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A label-free biosensing method for the sensitive detection and identification of bacterial transfer-messenger RNA (tmRNA) is presented employing arrays of silicon photonic microring resonators. Species specific tmRNA molecules are targeted by complementary DNA capture probes that are covalently attached to the sensor surface. Specific hybridization is monitored in near real-time by observing the resonance wavelength shift of each individual microring. The sensitivity of the biosensing platform allowed for detection down to 53 fmol of Streptococcus pneumoniae tmRNA, equivalent to approximately 3.16 × 107 CFU of bacteria. The simplicity and scalability of this biosensing approach makes it a promising tool for the rapid, PCR-free identification of different bacteria via tmRNA profiling.
The ability to rapidly and accurately detect pathogenic bacteria strains is important for the screening of infectious diseases as well as for environmental monitoring and food safety. Unfortunately, traditional microbiological methods for these purposes typically use slow, labor intensive culturing methods. Consequently, numerous biosensing technologies have emerged which address the inadequacies of traditional techniques, offering rapid, selective, and sensitive bacterial detection (Gehring and Tu 2011; Glynn et al. 2006; Lazcka et al. 2007; Velusamy et al. 2010). These techniques frequently rely on the analysis of strain-specific biomarkers which indicate the presence and abundance of specific bacteria strains. Ideally, these biomarkers are present at relatively high copy numbers, while also being sufficiently heterologous at the sequence level to allow for differentiation of the pathogen at both the genus and species levels (O’Connor and Glynn 2010).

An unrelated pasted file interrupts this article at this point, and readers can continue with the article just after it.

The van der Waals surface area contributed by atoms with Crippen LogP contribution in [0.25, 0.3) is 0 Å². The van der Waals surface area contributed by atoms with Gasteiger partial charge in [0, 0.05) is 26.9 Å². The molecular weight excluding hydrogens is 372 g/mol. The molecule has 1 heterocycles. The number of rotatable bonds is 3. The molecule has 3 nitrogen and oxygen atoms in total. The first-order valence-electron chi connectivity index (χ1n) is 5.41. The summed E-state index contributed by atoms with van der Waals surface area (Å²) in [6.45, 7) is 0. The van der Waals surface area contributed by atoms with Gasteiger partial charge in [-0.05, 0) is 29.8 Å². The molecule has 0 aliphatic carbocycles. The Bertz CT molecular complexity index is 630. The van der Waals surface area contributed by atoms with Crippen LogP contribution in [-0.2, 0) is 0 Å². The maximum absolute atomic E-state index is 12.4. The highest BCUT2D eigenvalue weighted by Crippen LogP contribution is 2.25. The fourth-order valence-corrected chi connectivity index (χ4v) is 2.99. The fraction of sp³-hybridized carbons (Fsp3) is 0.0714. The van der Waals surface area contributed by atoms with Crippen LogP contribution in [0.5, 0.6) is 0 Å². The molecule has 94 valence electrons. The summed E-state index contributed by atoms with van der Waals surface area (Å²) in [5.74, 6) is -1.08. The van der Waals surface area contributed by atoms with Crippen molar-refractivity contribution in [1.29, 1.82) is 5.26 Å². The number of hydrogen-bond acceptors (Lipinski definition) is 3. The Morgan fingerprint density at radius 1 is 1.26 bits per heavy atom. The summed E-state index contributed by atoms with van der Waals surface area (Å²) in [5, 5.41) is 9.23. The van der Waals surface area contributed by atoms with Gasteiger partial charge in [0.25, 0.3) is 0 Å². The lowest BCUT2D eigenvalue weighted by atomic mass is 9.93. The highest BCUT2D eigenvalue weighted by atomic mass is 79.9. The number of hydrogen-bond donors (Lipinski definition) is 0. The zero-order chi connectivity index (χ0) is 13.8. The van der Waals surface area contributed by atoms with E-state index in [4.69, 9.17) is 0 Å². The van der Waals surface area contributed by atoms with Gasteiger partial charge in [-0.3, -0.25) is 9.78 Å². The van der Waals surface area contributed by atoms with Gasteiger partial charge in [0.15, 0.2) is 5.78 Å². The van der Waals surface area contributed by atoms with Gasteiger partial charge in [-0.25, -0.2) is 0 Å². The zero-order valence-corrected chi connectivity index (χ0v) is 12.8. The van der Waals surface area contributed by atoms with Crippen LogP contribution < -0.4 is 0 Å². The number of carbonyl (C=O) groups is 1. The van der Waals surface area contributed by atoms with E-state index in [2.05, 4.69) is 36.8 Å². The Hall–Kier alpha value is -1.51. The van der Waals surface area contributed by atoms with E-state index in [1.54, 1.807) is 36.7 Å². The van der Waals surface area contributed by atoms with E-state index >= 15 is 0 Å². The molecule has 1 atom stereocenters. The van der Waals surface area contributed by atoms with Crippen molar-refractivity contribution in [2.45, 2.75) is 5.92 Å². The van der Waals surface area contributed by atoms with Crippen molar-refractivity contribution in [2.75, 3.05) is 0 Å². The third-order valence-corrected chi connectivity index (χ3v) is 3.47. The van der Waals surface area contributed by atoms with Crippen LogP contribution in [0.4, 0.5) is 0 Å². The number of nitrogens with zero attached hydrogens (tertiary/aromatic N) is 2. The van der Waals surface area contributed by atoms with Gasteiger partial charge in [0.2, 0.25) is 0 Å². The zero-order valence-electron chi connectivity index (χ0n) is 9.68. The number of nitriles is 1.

An attractive candidate for bacterial biosensing that fulfills aforementioned criteria is transfer-messenger RNA (tmRNA) and its encoding ssrA gene. Specifically, tmRNAs are present in all bacterial species (Keiler et al. 2000; Keiler et al. 1996) at relatively high copy number (Glynn 2007; Lee et al. 1978; Muto et al. 1998) and contains regions of sequence sufficiently unique to unequivocally differentiate between species and genus (McGuinness et al. 2010; O’Grady et al. 2009; Scheler et al. 2011; Schönhuber et al. 2001). In addition, presence of intact RNA molecules can also indicate the condition of bacterial population and help distinguishing viable bacteria from nonviable (Keer and Birch 2003; O’Connor and Glynn 2010). Although the aforementioned properties also apply to widely used biomarker 16S rRNA (and its corresponding gene), several studies have shown that 16S rRNA is not always the most suitable biomarker to differentiate between closely related species (Schönhuber et al. 2001; Yamamoto and Harayama 1995). In particular, 16S rRNA sequence homogeneity between closely related species such as Escherichia coli and some Salmonella species preclude specific identification. Furthermore the discovery of intragenomic heterogeneity between the multiple rRNA genes of some organisms (including Streptococci) may further invalidate use of this target for diagnostics applications (Case et al. 2007; Kilian et al. 2008).